OK Steven, a lot to unpick there, but it’s still not making a lot of sense to me – and the inconsistencies in the argument for the storyline approach are becoming increasingly apparent.

“Jaime you misunderstand the storyline approach. A storyline approach is like an accident investigation, like a forensic science, where the goal is understanding.”

That is a perfectly reasonable motivation. But I don’t think better understanding is the primary motivation. Attribution in the case where a more formal attribution cannot give high confidence appears to be the motive. That is political.

“If an extreme event was mainly caused by purely thermodynamic processes, then the risk-based analysis using a climate model is probably reliable and a strong attribution statement can be made.”

I can’t think of many instances where extreme weather is caused mainly by thermodynamic processes. Can you? Extreme cloud bursts, thunderstorms, intense rainfall over short periods (hours) spring to mind, but not much else. It’s really hard to separate dynamics from weather.

I totally get the false positives vs. the false negatives and I get the suggestion that, where formal attribution fails to come up with a ‘result’, then ‘absence of evidence is not evidence of absence’ and that it might simply be a false negative. But likewise, presence of evidence is not evidence of presence and false positives are a possibility. In my humble opinion, given the current lack of knowledge about the many different factors contributing to extreme weather, the probability of false positives using the unsophisticated and less robust storyline approach is higher than the probability of false negatives using formal attribution, and in any case, it is largely value judgement which determines the relative importance of either possibility. The authors seem to regard the possibility of false positives as a lesser evil than false negatives, that their value judgement is superior to the consensus attribution scientists’ value judgement for the purposes of “actionable information”. Again, political, not scientific.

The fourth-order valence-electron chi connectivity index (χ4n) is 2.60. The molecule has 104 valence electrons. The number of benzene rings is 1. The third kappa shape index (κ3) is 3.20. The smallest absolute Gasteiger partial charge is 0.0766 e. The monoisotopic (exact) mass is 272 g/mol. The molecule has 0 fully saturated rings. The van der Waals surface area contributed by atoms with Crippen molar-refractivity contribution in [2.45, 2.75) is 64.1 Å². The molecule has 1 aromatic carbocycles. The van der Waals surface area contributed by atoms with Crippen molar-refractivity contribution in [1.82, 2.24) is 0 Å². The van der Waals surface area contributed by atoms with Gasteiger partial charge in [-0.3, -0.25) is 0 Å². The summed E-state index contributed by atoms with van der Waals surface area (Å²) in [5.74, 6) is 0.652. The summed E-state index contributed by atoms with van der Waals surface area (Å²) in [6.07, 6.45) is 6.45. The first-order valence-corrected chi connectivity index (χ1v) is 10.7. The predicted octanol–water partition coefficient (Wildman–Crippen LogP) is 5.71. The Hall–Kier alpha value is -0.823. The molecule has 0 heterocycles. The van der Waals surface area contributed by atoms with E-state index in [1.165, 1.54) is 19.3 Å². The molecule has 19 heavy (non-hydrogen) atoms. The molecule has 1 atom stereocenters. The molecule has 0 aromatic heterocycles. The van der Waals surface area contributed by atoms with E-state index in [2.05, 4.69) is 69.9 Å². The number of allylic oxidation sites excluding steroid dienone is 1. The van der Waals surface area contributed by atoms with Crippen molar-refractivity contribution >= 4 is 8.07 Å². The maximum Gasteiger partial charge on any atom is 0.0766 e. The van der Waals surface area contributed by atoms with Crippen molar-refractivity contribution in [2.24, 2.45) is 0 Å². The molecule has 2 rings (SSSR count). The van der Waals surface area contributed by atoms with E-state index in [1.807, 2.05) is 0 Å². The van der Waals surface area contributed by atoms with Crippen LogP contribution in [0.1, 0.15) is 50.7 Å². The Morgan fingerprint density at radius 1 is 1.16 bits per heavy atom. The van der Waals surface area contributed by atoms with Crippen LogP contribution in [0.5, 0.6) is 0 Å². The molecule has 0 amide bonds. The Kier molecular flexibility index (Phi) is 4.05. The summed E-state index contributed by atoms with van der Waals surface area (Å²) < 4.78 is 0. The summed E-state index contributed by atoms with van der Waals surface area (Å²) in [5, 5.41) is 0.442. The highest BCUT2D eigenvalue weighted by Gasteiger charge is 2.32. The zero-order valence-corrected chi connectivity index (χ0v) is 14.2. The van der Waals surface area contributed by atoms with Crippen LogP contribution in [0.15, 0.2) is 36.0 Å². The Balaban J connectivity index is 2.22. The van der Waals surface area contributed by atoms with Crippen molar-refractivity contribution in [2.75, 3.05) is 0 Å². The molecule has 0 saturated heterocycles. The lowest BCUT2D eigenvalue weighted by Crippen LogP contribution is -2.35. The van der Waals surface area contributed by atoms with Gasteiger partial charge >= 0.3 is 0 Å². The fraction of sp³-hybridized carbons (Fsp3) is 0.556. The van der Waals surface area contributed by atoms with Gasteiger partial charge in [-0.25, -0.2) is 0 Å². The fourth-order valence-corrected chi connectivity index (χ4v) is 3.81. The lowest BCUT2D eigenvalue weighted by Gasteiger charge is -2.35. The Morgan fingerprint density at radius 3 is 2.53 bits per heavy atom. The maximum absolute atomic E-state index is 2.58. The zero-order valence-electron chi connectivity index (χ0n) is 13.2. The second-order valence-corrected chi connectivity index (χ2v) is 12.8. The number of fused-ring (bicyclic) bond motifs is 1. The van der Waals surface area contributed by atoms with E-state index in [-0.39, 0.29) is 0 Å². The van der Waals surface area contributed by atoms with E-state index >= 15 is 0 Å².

“As climate change research becomes increasingly applied, the need for actionable information is growing rapidly. A key aspect of this requirement is the representation of uncertainties. The conventional approach to representing uncertainty in physical aspects of climate change is probabilistic, based on ensembles of climate model simulations. In the face of deep uncertainties, the known limitations of this approach are becoming increasingly apparent. An alternative is thus emerging which may be called a ‘storyline’ approach.”

Kind of gives the game away doesn’t it? It’s not complementary, it’s not a tool for additional understanding, it’s a tool to use as an “alternative” when formal attribution doesn’t give the ‘right’ result for the purposes of actionable information. Better err on the side of caution and pronounce that climate change did play a significant role in extreme weather events A and B, rather than make do with a “low confidence” assessment. Thanks, but no thanks. We should stick with the best that science can offer, even if it does risk missing an attribution here or there (and it’s not averse to returning false positives either). Storylines belong in story books – and there’s still the rather knotty issue that the first chapter was written by formal attribution scientists.

Ken, formal detection and attribution does use all of the available information. The storyline approach suggests focusing only upon some of the available information when other vital information (dynamics) is not available and you just can’t get a good signal on the old wireless attribution detector – which is not useful when you’re trying to form evidence-based policy and convince the more sceptical elements in society that bad weather is principally due to GHG emissions. That’s what I’m objecting to.

The bold gives a fair summary of what I was trying to get across. I thought my last comment to Mosher was polite and to the point, but he then saw fit to then launch a verbal assault upon me, some of which Willard deleted, so I’ve no idea what else he said. If Mosh wants to continue that attack, he’s welcome to do so here. But it does seem that I am instrumental, along with Judith Curry, in making Mosh a new convert to Happy Slappy Storyline Extreme Weather Attribution – I can live with that!

Oh I enjoy Jamie’s “contribution”. Frankly on forst reading Eric’s paper I wasnt a fan much of the storyline approach. Then I read Jamie’s nonsense and Judiths mischaracterization.
So that pushed me to got read the papers cited. Then it hit me.